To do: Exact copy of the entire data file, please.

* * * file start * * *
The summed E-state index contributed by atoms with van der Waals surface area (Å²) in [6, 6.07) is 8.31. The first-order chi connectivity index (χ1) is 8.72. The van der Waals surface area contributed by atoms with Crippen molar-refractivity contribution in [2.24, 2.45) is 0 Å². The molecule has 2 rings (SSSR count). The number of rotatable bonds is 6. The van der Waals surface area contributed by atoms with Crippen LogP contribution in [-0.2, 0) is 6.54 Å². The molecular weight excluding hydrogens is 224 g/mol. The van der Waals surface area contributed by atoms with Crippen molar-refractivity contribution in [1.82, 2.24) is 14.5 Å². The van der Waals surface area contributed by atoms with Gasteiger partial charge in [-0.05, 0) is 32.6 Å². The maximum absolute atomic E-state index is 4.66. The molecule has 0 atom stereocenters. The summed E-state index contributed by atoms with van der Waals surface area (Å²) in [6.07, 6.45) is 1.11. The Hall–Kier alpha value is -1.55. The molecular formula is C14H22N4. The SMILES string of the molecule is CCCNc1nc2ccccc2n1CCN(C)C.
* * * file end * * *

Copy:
The summed E-state index contributed by atoms with van der Waals surface area (Å²) in [6, 6.07) is 8.31. The first-order chi connectivity index (χ1) is 8.72. The van der Waals surface area contributed by atoms with Crippen molar-refractivity contribution in [2.24, 2.45) is 0 Å². The molecule has 2 rings (SSSR count). The number of rotatable bonds is 6. The van der Waals surface area contributed by atoms with Crippen LogP contribution in [-0.2, 0) is 6.54 Å². The molecular weight excluding hydrogens is 224 g/mol. The van der Waals surface area contributed by atoms with Crippen molar-refractivity contribution in [1.82, 2.24) is 14.5 Å². The van der Waals surface area contributed by atoms with Gasteiger partial charge in [-0.05, 0) is 32.6 Å². The maximum absolute atomic E-state index is 4.66. The molecule has 0 atom stereocenters. The summed E-state index contributed by atoms with van der Waals surface area (Å²) in [6.07, 6.45) is 1.11. The Hall–Kier alpha value is -1.55. The molecular formula is C14H22N4. The SMILES string of the molecule is CCCNc1nc2ccccc2n1CCN(C)C.